By Emily Cox
A new product liability lawsuit alleges that exposure to the popular Monsanto weed killer Roundup caused non-Hodgkin’s lymphoma.
Thomas Taylor filed the complaint March 29 in Delaware Superior Court. The complaint alleges that Monsanto deceived farmers and other agricultural workers about Roundup’s safety. The company claimed that the weed killer and its active ingredient, glyphosate, were “safer than table salt” and did not recommend protective clothing while using the herbicide.
“For nearly 40 years, farmers across the globe have used Roundup, unaware of its carcinogenic properties,” the lawsuit states.
According to the lawsuit, Taylor used Roundup routinely for three years while working on a northern Michigan farm. Taylor maintains that he both mixed and sprayed the weed killer around eight times per month from June to September each year, following all safety and precautionary warnings.
Taylor was diagnosed with large non-Hodgkin’s Lymphoma in April 2013. Consequently, Taylor underwent chemotherapy, resulting in gallstones. Furthermore, he continues to be monitored by his oncologist.
“As a result of his injury, Plaintiff has incurred significant and continuing economic and non-economic damages,” the claim states.
Monsanto Weed Killer Lawsuits
Taylor’s case joins the rising tide of similar individuals who suffered from non-Hodgkin’s lymphoma after extended exposure to the Monsanto weed killer. These individuals indicate that they could have avoided their cancers if Monsanto had adequately warned of the risks. They maintain that they could have taken proper safety precautions or used safer products to control weed growth.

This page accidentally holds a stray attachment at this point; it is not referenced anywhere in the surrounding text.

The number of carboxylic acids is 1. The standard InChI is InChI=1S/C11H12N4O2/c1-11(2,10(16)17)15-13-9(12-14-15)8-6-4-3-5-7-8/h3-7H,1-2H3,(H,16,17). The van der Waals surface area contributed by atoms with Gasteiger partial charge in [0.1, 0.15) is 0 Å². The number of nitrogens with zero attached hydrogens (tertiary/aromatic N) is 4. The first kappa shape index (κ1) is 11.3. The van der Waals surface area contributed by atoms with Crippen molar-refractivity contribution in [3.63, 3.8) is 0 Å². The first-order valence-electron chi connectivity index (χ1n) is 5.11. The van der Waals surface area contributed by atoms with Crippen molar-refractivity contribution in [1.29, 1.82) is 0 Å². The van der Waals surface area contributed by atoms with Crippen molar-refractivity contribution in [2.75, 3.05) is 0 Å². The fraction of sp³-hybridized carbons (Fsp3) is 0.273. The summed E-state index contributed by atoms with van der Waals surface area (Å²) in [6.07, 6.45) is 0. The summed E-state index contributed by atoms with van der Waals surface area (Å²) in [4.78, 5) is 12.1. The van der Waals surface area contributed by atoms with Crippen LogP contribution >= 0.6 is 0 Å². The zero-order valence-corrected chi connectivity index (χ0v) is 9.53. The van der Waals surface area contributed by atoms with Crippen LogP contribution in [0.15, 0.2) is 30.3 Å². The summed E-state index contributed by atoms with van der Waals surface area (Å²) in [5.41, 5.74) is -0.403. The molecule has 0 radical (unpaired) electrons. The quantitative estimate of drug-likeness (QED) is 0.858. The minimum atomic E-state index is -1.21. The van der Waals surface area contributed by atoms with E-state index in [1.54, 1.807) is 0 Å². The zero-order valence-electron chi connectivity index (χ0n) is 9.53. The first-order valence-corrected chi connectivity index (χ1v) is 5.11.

“Plaintiff’s injuries, like those striking thousands of similarly situated victims across the country, were avoidable,” the claim states.
In 1996, the New York Attorney General (NYAG) filed a lawsuit against Monsanto for false and misleading advertising about the safety of Roundup products. By November 1996, Monsanto entered into an Assurance of Discontinuance with NYAG. In this assurance, Monsanto agreed stop publishing and broadcasting any advertisements in New York that implied that the weed killer was safe. Monsanto upheld its end on this assurance. However, the company has not altered its advertising in any other state to this day. Consequently, Monsanto continues to assert that the chemical is “practically non-toxic” everywhere except New York.
In March 2015, the World Health Organization’s International Agency for Research on Cancer (IARC) determined that Roundup’s active ingredient, glyphosate, was likely a cancer-causing agent. The agency’s report specifically links Roundup with non-Hodgkin’s lymphoma.